Resource Library

Free Speech in the Workplace During Election Years

 

By Jessica E. Schwie and Josh Devaney, Attorneys, Kennedy & Graven, Chartered

Date: June 2022

Politican talks with woman at her home
Along with traditional leafletting, posters, stump speeches and signs; social media, text messages and e-mails (including emojis, “liking”, etc.) may be employees’ protected political speech.

Election season is upon us, and Americans across the country will be honoring the tradition of avoiding political discussions with certain family members. For public employers, officials and employees, however, politics in the workplace are sometimes unavoidable. Public employers face additional challenges when employees become candidates or support specific candidates.

Although private employers may fire employees for certain speech (examples and critiques of the practice abound), public employers cannot so easily. Public employers must ensure that their actions do not infringe on their employees’ First Amendment rights, including rights of association and speech.

Public employees have constitutional rights to engage in information sharing, questioning, providing answers and to associate with one candidate.1 That right, however, is not without limitations.

Rather, that right is balanced against the interests of the public and the public employer in the fair, impartial, effective and efficient provision of services, particularly in the law enforcement context. As a result, public employers must utilize a balancing test to determine whether particular political activity by a public employee may be discouraged by the employer through policy or discipline.2

Determining Conduct

When setting policy and giving guidance, the first question to be addressed is whether the activity at issue is “speech.” This seemingly simple question has become increasingly more complex as social media plays a larger role in Americans’ daily lives.

In Bland v. Roberts, a deputy who “liked” the page of an unsuccessful candidate for sheriff was terminated after the election.3 The court ruled that liking a page was speech because it conveyed support or appreciation.

This ruling makes it clear that speech includes a broad category of conduct. As a result, social media, text messages and e-mails (including emojis, “liking”, etc.) may be protected speech along with traditional leafletting, posters, stump speeches and signs.

The next question to be addressed is where did the speech occur, i.e., the time, place and manner of the speech.4 As a general rule, employee speech may be limited during business hours, but employees retain the right to discuss matters of public concern during business hours so long as it does not interfere with the performance of duties by themselves and others and does not run afoul of the restrictions in Minnesota Statutes, Chapter 211 B.5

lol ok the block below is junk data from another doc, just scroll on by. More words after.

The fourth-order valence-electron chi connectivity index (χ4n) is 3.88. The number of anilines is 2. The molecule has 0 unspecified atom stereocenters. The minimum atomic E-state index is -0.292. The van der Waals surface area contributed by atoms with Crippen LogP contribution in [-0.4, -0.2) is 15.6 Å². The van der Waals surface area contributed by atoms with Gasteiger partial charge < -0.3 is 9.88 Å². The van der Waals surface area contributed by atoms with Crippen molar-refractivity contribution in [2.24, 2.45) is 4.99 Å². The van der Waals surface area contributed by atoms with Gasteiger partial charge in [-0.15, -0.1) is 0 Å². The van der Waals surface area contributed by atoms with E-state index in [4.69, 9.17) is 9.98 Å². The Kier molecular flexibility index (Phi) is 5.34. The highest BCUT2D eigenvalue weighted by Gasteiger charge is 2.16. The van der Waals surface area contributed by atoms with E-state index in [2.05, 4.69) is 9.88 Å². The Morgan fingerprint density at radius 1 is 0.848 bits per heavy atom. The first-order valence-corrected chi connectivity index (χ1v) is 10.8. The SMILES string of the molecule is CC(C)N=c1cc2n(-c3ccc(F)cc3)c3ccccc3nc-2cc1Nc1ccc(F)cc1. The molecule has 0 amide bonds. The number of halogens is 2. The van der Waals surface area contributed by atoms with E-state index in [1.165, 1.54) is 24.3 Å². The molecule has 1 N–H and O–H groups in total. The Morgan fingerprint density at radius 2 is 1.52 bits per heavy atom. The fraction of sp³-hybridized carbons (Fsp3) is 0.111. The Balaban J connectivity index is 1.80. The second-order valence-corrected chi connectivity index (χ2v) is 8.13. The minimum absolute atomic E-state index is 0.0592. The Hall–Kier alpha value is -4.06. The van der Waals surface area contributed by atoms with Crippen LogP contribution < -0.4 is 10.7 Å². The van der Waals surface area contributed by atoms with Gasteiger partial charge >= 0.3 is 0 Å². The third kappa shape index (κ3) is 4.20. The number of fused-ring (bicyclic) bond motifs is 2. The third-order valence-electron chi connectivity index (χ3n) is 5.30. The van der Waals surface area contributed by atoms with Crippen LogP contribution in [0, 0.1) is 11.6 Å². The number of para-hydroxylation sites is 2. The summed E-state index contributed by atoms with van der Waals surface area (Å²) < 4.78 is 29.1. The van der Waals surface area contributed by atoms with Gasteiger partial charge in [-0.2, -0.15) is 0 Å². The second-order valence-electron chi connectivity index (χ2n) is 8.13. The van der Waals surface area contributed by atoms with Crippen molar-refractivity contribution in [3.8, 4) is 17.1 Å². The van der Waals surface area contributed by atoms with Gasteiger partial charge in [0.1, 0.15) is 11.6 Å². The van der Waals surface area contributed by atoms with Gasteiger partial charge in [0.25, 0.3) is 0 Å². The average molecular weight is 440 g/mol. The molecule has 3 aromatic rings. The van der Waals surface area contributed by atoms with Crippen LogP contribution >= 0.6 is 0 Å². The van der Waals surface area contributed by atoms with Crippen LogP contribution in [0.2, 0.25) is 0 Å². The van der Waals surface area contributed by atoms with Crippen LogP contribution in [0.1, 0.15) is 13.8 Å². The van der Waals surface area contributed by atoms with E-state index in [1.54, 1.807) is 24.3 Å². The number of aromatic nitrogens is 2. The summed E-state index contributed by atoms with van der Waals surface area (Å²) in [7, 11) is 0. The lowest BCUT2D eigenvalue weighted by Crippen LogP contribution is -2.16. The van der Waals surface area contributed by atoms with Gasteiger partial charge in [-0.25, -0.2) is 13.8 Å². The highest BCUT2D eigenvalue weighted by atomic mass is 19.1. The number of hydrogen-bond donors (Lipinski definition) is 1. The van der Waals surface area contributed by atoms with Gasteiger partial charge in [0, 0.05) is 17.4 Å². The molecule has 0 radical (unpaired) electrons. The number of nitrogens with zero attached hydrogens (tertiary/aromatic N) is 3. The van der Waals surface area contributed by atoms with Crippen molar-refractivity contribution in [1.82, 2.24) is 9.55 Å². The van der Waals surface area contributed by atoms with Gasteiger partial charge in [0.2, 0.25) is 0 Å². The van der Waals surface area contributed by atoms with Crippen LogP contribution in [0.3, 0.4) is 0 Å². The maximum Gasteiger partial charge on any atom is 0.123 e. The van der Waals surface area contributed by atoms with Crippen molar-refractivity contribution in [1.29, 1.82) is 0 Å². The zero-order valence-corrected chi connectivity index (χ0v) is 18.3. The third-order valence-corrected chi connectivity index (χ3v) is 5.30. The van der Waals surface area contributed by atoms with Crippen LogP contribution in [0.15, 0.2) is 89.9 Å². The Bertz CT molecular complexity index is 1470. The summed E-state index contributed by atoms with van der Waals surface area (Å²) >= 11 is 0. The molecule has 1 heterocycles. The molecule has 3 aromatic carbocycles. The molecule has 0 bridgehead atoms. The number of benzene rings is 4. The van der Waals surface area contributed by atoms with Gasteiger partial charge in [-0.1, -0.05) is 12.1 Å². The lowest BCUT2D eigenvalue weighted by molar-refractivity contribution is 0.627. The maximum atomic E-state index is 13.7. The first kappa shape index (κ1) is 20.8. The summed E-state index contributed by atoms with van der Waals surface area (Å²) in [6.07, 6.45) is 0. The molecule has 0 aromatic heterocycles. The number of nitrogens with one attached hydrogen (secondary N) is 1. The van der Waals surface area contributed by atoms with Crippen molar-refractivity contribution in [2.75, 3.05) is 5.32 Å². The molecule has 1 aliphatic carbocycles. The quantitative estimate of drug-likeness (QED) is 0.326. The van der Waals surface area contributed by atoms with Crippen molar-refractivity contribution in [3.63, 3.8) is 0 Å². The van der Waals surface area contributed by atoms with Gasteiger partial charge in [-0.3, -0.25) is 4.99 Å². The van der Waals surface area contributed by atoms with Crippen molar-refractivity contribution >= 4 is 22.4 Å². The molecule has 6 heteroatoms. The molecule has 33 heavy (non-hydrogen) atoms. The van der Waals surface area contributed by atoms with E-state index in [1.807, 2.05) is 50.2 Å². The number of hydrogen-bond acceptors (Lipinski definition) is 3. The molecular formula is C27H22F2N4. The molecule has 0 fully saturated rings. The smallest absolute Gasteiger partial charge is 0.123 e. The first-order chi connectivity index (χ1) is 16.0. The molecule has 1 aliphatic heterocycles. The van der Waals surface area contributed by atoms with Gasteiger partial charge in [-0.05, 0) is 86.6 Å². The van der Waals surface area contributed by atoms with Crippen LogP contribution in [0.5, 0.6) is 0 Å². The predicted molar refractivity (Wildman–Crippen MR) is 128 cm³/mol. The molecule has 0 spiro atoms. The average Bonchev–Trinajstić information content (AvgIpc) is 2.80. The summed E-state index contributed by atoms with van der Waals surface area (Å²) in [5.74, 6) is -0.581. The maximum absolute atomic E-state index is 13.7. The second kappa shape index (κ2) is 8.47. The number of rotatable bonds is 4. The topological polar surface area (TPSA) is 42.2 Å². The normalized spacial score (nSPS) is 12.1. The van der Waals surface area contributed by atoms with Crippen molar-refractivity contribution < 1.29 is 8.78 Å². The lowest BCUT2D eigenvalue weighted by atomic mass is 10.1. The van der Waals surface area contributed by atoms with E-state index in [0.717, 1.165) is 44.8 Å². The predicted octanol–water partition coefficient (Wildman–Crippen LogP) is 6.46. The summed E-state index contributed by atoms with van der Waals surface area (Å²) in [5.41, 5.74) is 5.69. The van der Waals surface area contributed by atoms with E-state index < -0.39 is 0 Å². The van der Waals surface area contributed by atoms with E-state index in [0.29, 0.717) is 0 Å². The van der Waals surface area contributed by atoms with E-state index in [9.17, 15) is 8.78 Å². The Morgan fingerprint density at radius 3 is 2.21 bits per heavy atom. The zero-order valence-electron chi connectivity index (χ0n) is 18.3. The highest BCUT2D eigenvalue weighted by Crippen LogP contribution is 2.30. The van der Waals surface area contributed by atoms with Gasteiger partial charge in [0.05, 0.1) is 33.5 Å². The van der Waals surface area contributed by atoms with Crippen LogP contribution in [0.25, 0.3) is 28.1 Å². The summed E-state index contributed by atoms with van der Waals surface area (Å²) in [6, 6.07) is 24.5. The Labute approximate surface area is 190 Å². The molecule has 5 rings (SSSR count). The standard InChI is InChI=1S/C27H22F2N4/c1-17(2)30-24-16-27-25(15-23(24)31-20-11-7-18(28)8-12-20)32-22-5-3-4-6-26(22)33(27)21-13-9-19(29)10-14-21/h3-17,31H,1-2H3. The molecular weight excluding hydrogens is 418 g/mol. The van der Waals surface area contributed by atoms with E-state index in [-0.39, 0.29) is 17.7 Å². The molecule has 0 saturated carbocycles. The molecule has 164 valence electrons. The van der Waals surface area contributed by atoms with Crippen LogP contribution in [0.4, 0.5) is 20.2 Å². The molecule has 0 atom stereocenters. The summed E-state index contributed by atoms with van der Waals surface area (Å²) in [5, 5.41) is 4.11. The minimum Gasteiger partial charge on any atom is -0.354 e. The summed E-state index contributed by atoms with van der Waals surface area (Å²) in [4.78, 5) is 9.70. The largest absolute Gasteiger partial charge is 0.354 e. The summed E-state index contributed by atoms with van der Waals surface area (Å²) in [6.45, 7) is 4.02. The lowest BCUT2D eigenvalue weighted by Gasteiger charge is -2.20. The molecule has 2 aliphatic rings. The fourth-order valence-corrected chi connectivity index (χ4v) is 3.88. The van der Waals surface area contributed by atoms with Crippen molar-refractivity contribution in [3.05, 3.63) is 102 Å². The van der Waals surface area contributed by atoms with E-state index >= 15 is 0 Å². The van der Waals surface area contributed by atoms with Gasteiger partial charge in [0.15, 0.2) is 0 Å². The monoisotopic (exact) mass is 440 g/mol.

For example, employees may question policies that are a matter of general political, social or other concern to the community, such as whether the sheriff’s office should purchase and use body cameras during a meeting to discuss the same. However, employees may be subject to discipline if they prepare and circulate a survey about purchasing and using body cams after meetings and studies have already been conducted instead of completing assigned tasks.6

Outside of work, employees can speak about most topics to the same extent as private citizens, but they cannot behave in a way that breaches the public’s trust in the individual’s ability to perform fair, impartial, effective and efficient services while at work.7 This is particularly true for persons charged with saving lives and upholding the law.

Those in the sheriff’s office and the county attorney’s office are held to a higher standard at all times. Unbecoming speech that breaches the public trust is typically held to relate to the person’s ability to perform his or her duties; it is thus not private speech, and may serve as a basis for disciplinary action no matter when it occurs.8

Finally, in light of election season, comments by opponents concerning daily operations and plans are fair game, as long as the commentary is within the bounds of typical campaign activities and is not damaging to and disruptive of the discipline and harmony of the office.